We are in exciting times for filmmaking and for all art forms.  The advent and advancement of the internet, combined with the all-time low costs for advanced equipment, means that pretty much anyone can create content for almost no money.  And sometimes this content is actually quite good and skilled, despite not breaking the bank to produce it.  If you’re in the filmmaking world, as I am, you will know that the picture quality you can achieve on relatively inexpensive equipment is far superior than what our fathers were resorting to a generation ago, and spending life’s savings on it to boot.  But with this increased competition comes the need to be SMARTER.  How can you be smarter about film creation?  Here are some essential tips to get you on the right path.

1.  Play Devil’s Advocate Against Yourself

A commonly made mistake is to come up with an idea and to be so sure of this idea’s greatness that you never strive to make it better.  Ask yourself tough questions, playing the Devil’s Advocate.  Throughout the process ask yourself if this is the best you can do, or what the desired outcome is, or who the target audience is for your film and a particular decision you’re making.  Always ask, and if you don’t have an answer, you better come up with one before you proceed!

2.  What Platform do you Want to Use?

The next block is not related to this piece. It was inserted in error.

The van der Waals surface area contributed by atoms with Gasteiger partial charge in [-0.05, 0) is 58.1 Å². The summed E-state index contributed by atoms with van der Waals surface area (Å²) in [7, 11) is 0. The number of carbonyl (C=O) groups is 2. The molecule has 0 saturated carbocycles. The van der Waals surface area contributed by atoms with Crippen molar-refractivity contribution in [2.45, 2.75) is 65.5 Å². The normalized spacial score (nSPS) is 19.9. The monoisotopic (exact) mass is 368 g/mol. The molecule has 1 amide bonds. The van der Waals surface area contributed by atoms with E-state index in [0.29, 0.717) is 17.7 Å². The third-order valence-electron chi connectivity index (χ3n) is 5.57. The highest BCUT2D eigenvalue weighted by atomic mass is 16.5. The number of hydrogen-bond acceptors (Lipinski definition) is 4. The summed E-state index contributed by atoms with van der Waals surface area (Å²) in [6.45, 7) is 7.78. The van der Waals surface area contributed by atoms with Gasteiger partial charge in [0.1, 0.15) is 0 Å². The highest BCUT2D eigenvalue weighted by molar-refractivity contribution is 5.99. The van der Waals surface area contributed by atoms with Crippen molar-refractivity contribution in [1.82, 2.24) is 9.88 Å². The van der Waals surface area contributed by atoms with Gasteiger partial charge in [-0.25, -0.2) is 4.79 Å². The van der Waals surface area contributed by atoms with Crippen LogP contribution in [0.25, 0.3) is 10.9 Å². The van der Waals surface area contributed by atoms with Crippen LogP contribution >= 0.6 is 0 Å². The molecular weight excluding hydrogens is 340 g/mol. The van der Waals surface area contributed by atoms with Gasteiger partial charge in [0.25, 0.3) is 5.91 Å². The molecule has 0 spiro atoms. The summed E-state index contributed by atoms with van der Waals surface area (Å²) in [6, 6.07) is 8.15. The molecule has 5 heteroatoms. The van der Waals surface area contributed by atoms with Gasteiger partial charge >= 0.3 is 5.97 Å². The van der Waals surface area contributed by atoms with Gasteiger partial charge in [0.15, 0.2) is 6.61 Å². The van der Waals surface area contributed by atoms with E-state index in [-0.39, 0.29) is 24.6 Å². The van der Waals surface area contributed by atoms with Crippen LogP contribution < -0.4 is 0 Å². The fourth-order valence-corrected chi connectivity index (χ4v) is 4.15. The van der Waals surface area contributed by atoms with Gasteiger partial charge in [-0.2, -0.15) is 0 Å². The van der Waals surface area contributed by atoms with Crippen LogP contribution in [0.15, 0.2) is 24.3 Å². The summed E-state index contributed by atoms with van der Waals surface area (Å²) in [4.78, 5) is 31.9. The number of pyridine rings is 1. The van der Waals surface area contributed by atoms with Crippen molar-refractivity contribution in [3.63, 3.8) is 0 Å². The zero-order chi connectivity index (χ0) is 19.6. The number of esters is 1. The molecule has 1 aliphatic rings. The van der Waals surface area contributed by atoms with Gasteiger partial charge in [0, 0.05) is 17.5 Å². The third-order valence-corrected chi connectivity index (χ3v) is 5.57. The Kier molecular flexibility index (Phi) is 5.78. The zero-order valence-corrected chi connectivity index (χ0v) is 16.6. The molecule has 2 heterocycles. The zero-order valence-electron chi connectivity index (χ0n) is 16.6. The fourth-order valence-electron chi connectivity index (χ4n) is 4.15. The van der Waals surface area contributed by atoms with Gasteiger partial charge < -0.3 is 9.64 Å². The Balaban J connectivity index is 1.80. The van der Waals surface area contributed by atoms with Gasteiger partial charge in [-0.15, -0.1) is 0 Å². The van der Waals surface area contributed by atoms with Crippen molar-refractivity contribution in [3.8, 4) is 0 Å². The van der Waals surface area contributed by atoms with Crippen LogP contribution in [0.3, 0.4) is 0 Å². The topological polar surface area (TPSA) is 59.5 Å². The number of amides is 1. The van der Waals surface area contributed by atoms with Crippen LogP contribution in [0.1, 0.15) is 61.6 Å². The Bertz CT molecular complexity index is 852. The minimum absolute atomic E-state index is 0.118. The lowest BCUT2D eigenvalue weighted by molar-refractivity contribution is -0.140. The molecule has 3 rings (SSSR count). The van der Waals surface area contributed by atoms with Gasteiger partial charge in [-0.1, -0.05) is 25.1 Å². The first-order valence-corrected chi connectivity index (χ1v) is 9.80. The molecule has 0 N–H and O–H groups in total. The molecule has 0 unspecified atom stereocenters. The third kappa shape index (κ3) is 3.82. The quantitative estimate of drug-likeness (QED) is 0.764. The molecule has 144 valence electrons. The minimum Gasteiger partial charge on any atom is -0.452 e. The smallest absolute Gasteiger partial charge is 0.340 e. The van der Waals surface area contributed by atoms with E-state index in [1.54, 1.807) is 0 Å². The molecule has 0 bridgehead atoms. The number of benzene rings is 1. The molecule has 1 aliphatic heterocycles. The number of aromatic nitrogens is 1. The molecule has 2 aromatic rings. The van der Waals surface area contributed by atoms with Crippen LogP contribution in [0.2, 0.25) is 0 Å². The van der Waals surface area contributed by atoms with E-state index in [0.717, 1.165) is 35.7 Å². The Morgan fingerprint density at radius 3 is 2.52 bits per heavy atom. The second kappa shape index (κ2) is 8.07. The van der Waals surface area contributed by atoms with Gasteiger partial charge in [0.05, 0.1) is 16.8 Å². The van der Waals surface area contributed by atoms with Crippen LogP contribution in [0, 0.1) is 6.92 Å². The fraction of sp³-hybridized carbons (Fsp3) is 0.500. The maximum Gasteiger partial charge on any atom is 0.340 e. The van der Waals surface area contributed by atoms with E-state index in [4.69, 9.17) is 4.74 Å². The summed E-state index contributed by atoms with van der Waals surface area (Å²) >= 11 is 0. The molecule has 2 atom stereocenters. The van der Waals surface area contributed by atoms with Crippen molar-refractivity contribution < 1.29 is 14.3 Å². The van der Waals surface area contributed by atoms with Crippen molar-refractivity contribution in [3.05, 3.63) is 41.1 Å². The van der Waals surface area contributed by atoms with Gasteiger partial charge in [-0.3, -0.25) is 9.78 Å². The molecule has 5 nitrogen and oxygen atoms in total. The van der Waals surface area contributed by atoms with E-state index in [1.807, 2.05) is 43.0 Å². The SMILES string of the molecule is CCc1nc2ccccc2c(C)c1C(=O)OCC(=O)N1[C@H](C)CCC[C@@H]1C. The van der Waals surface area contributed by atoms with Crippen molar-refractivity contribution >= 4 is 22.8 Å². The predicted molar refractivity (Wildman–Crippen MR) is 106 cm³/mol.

Are you making a full length that will premier at an international film festival, or a fun 4-minute short that you’ll upload to Vimeo and share with your friends and family?  When you know what platform you are going to use – and be realistic – you can steer your production toward that goal.

3.  Think about Budget

The more money the better?  Not true – a fantastic film can be made for cheap.  When you are working on the budget for you film, be realistic and think about what you can cut and what you simply can’t live without.  If you come up with a budget, and add a little padding, make sure you get that money.  If you think you can make your film for $20,000 and you only raise $10,000, it would be unwise to go on with production at this time.  Not only will you waste the $10,000, you and your crew will be severely discouraged.  Focus on getting a grant or benefactor before you start production.

4.  Seek Help

Not professional help, but seeking help from others is actually going to be less painful than you think.  Many people are afraid to ask for help because it screams weakness; but what you may not realize, is friends and family will want to help.  That’s the nature of the success behind Kickstarter and other fund-raising platforms.  Instead of thinking of yourself as begging to borrow a car or location, or getting free snacks from a friend’s restaurant, think of it as crowd sourcing in real life.  You can always give your generous friends due credit and help them – for free – when they need help in the future.  Man hours are a great resource to trade!

5.  Keep a Realistic Pace

Making a movie is exciting, and some folks get carried away with their enthusiasm to the point where they want to film the whole thing in one night.  That’s not a realistic way to make a quality film.  Instead, focus on giving yourself a realistic estimate of how long each aspect of the film will take.  It’ll still be hard work, but setting too-tight of a deadline will not only create undue stress for yourself and your entire crew, but will result in a worse film.  If you need to bust ass to make a deadline for a film festival, maybe you should take a deep breath and realize that you can submit it next year.

A cameraman captures a car crash during filming of a tv miniseries.

A cameraman captures a car crash during filming of a tv miniseries.